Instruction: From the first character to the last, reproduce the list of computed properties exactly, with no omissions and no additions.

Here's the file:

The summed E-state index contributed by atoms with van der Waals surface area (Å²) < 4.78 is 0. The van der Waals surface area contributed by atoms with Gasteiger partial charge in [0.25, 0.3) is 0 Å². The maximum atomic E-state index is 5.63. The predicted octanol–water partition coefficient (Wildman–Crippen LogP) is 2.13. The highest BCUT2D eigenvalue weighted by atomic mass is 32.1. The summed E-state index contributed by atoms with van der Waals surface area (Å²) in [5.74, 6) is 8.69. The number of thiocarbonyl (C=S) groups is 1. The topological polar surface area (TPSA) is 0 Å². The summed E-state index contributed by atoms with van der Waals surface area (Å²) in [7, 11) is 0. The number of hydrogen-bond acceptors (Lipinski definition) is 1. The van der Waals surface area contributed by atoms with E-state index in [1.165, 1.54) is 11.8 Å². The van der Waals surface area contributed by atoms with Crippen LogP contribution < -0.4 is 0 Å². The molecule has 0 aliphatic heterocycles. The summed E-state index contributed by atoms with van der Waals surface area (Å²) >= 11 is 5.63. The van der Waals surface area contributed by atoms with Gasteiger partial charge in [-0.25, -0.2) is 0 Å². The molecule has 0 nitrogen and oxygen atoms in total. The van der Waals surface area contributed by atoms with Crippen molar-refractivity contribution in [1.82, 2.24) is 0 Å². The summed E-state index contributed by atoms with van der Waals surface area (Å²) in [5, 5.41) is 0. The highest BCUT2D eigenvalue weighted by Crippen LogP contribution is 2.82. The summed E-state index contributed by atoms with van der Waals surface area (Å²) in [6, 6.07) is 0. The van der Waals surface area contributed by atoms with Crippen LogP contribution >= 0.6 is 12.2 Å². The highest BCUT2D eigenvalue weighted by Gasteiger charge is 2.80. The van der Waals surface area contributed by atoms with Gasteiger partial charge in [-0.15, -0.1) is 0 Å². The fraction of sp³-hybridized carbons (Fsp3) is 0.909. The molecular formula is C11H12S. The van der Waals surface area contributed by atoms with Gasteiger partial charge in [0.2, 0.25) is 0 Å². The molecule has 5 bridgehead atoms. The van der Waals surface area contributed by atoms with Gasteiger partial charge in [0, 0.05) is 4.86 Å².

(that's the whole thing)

The summed E-state index contributed by atoms with van der Waals surface area (Å²) < 4.78 is 0. The van der Waals surface area contributed by atoms with Gasteiger partial charge in [0.25, 0.3) is 0 Å². The maximum atomic E-state index is 5.63. The predicted octanol–water partition coefficient (Wildman–Crippen LogP) is 2.13. The highest BCUT2D eigenvalue weighted by atomic mass is 32.1. The summed E-state index contributed by atoms with van der Waals surface area (Å²) in [5.74, 6) is 8.69. The number of thiocarbonyl (C=S) groups is 1. The topological polar surface area (TPSA) is 0 Å². The summed E-state index contributed by atoms with van der Waals surface area (Å²) in [7, 11) is 0. The number of hydrogen-bond acceptors (Lipinski definition) is 1. The van der Waals surface area contributed by atoms with E-state index in [1.165, 1.54) is 11.8 Å². The van der Waals surface area contributed by atoms with Crippen LogP contribution < -0.4 is 0 Å². The molecule has 0 aliphatic heterocycles. The summed E-state index contributed by atoms with van der Waals surface area (Å²) >= 11 is 5.63. The van der Waals surface area contributed by atoms with Gasteiger partial charge in [-0.25, -0.2) is 0 Å². The molecule has 0 nitrogen and oxygen atoms in total. The van der Waals surface area contributed by atoms with Crippen molar-refractivity contribution in [1.82, 2.24) is 0 Å². The summed E-state index contributed by atoms with van der Waals surface area (Å²) in [5, 5.41) is 0. The highest BCUT2D eigenvalue weighted by Crippen LogP contribution is 2.82. The summed E-state index contributed by atoms with van der Waals surface area (Å²) in [6, 6.07) is 0. The van der Waals surface area contributed by atoms with Crippen LogP contribution >= 0.6 is 12.2 Å². The highest BCUT2D eigenvalue weighted by Gasteiger charge is 2.80. The van der Waals surface area contributed by atoms with Gasteiger partial charge in [-0.15, -0.1) is 0 Å². The fraction of sp³-hybridized carbons (Fsp3) is 0.909. The molecular formula is C11H12S. The van der Waals surface area contributed by atoms with Gasteiger partial charge in [0.2, 0.25) is 0 Å². The molecule has 5 bridgehead atoms. The van der Waals surface area contributed by atoms with Gasteiger partial charge in [0, 0.05) is 4.86 Å².